The study also highlights differences in installed costs by region and by system size and installation type. Comparing across U.S. states, for example, the average cost of PV systems installed in 2010 and less than 10 kilowatts (kW) in size ranged from $6.30/W to $8.40/W depending on the state. The report also found that residential PV systems installed on new homes had significantly lower average installed costs than those installed as retrofits to existing homes.
Based on these data and on installed cost data from the sizable German and Japanese PV markets, the authors suggest that PV costs may be driven lower through large-scale deployment programs, but that other factors are also important in achieving cost reductions.
The report also shows that PV installed costs exhibit significant economies of scale. Among systems installed in 2010, those smaller than 2 kW averaged $9.80/W, while large commercial systems >1,000 kW averaged $5.20/W; partial-year data for 2011 suggests that average costs declined even further in 2011. Large utility-sector systems installed in 2010 registered even lower costs, with a number of systems in the $3.00/W to $4.00/W range.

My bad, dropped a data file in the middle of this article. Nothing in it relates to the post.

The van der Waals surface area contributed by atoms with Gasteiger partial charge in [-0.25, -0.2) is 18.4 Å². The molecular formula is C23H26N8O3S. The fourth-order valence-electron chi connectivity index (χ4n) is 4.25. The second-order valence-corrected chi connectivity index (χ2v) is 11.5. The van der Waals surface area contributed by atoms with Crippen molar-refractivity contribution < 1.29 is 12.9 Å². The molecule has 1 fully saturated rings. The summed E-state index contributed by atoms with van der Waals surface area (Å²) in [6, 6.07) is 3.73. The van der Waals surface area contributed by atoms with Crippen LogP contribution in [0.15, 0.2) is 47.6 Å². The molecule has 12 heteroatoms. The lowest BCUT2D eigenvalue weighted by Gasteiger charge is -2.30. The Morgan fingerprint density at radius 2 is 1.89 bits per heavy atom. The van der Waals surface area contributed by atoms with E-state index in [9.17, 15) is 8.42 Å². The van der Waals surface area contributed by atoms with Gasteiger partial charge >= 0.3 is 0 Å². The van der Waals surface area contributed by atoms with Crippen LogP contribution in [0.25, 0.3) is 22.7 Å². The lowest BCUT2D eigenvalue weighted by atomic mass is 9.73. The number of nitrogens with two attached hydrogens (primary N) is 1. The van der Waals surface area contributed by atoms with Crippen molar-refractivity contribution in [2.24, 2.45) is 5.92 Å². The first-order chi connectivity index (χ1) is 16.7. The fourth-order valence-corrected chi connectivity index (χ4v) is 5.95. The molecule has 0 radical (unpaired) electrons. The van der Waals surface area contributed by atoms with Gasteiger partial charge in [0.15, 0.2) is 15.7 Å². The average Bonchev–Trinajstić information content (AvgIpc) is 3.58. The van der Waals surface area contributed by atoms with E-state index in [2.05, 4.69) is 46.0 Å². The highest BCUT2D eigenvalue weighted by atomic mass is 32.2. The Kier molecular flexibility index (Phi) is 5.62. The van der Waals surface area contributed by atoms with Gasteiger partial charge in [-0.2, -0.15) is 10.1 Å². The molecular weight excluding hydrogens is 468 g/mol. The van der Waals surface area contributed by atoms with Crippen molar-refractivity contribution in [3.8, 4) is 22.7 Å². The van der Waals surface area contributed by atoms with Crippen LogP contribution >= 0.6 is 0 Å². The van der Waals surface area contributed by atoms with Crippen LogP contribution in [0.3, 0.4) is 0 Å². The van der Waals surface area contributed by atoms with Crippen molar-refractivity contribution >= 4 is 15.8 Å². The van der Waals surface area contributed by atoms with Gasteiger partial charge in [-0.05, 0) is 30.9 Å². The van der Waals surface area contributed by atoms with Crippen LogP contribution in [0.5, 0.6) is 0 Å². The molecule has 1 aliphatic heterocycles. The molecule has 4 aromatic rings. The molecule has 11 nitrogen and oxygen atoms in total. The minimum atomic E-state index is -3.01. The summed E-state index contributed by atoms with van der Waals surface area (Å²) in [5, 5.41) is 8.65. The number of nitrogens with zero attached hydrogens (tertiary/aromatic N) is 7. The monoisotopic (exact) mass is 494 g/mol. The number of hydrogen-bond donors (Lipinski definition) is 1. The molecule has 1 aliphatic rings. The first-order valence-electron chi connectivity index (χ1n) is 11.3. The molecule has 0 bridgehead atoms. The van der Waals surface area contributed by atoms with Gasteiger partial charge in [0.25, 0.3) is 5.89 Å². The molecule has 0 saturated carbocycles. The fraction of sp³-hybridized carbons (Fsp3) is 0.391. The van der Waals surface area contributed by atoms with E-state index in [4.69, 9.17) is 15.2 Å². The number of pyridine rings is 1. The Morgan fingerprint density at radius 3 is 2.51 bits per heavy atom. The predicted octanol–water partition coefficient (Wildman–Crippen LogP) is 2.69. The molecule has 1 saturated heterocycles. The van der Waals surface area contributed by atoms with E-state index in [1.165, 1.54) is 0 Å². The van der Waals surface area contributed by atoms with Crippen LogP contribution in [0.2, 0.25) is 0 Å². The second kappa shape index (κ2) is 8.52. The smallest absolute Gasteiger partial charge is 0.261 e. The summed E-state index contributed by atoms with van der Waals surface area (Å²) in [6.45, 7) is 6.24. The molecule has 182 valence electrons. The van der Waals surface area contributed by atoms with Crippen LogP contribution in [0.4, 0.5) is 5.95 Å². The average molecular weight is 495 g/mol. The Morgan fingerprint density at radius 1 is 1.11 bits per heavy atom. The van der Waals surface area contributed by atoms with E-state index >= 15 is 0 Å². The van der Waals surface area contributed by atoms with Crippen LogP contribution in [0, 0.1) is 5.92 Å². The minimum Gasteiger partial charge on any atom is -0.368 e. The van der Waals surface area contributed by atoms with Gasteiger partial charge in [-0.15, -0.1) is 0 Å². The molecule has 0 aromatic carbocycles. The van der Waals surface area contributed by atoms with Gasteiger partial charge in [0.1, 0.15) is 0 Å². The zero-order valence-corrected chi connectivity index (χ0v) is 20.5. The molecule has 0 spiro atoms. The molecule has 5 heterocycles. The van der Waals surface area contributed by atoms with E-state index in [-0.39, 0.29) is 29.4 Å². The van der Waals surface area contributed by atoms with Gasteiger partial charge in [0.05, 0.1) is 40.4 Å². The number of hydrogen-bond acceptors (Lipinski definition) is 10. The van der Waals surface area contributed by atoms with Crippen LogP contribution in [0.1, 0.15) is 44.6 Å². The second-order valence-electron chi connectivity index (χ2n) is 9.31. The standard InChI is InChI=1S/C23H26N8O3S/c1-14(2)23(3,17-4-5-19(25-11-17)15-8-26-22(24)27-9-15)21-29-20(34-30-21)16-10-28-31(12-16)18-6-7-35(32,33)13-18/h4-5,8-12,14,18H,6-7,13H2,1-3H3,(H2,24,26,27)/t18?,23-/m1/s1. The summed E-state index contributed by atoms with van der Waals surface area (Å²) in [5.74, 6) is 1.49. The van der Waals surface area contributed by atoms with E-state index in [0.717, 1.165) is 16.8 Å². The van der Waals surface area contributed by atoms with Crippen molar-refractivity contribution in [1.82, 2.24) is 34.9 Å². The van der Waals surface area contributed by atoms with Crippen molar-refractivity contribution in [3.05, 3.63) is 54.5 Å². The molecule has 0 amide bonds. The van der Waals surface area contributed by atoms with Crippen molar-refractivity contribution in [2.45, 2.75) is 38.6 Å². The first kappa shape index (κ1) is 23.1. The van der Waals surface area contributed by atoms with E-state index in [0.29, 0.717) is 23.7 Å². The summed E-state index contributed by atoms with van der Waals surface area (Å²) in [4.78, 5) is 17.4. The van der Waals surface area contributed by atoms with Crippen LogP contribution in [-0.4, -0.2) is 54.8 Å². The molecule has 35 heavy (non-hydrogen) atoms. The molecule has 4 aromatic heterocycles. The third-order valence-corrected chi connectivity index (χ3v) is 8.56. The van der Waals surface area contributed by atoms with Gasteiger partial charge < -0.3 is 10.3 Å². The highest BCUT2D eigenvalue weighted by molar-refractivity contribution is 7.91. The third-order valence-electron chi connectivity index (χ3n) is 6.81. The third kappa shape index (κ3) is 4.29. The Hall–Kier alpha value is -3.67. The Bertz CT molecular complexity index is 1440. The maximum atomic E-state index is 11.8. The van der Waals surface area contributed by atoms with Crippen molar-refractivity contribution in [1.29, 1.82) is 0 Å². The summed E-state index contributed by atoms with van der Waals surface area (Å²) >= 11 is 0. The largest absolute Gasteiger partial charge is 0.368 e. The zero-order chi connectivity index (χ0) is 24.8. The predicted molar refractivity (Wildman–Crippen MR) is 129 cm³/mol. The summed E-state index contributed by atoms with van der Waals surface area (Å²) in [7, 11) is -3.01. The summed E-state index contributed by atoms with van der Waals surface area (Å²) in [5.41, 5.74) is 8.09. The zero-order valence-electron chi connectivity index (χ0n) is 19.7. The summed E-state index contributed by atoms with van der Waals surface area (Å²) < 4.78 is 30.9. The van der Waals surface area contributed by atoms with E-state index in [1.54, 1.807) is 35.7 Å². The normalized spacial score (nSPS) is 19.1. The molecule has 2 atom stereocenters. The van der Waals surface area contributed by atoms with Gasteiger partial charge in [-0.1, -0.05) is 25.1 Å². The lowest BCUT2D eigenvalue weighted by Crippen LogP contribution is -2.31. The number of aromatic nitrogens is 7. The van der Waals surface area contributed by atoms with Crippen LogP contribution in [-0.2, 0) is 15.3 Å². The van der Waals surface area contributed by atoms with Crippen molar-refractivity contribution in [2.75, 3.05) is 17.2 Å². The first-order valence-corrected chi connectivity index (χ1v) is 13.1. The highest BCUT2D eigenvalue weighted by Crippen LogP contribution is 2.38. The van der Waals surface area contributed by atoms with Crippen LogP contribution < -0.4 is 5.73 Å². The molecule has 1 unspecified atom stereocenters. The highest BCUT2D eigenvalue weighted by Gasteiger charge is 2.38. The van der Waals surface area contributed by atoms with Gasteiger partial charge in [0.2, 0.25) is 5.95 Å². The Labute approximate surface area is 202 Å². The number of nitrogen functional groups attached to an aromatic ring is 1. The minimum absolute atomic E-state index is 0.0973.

Cost Declines for PV System Owners in 2010 Were Partially Offset by Falling Incentives
The average size of direct cash incentives provided through state and utility PV incentive programs has declined steadily since their peak in 2002. The dollar-per-Watt benefit of the federal investment tax credit (ITC) and Treasury grant in lieu of the ITC, which are based on a percentage of installed cost, also fell in 2010 as a result of the drop in average installed costs.
The reduced value of federal, state, and utility incentives in 2010 partially offset the decline in installed costs. Therefore, while pre-incentive installed costs fell by $1.00/W and $1.50/W for residential and commercial PV in 2010, respectively, the decline in “net” (or post-incentive) installed costs fell by $0.40/W for residential PV and by $0.80/W for commercial PV.
The report “Tracking the Sun IV: An Historical Summary of the Installed Cost of Photovoltaics in the United States from 1998 to 2010,” by Galen Barbose, Naïm Darghouth, and Ryan Wiser, may be downloaded from http://eetd.lbl.gov/ea/emp/reports/lbnl-5047e.pdf.
The research was supported by funding from the U.S. Department of Energy’s Office of Energy Efficiency and Renewable Energy and by the Clean Energy States Alliance, a national nonprofit coalition of leading state clean energy programs that work together to advance renewable energy project deployment in their states and across the country.
Lawrence Berkeley National Laboratory addresses the world’s most urgent scientific challenges by advancing sustainable energy, protecting human health, creating new materials, and revealing the origin and fate of the universe. Founded in 1931, Berkeley Lab’s scientific expertise has been recognized with 12 Nobel prizes. The University of California manages Berkeley Lab for the U.S. Department of Energy’s Office of Science. For more, visit www.lbl.gov.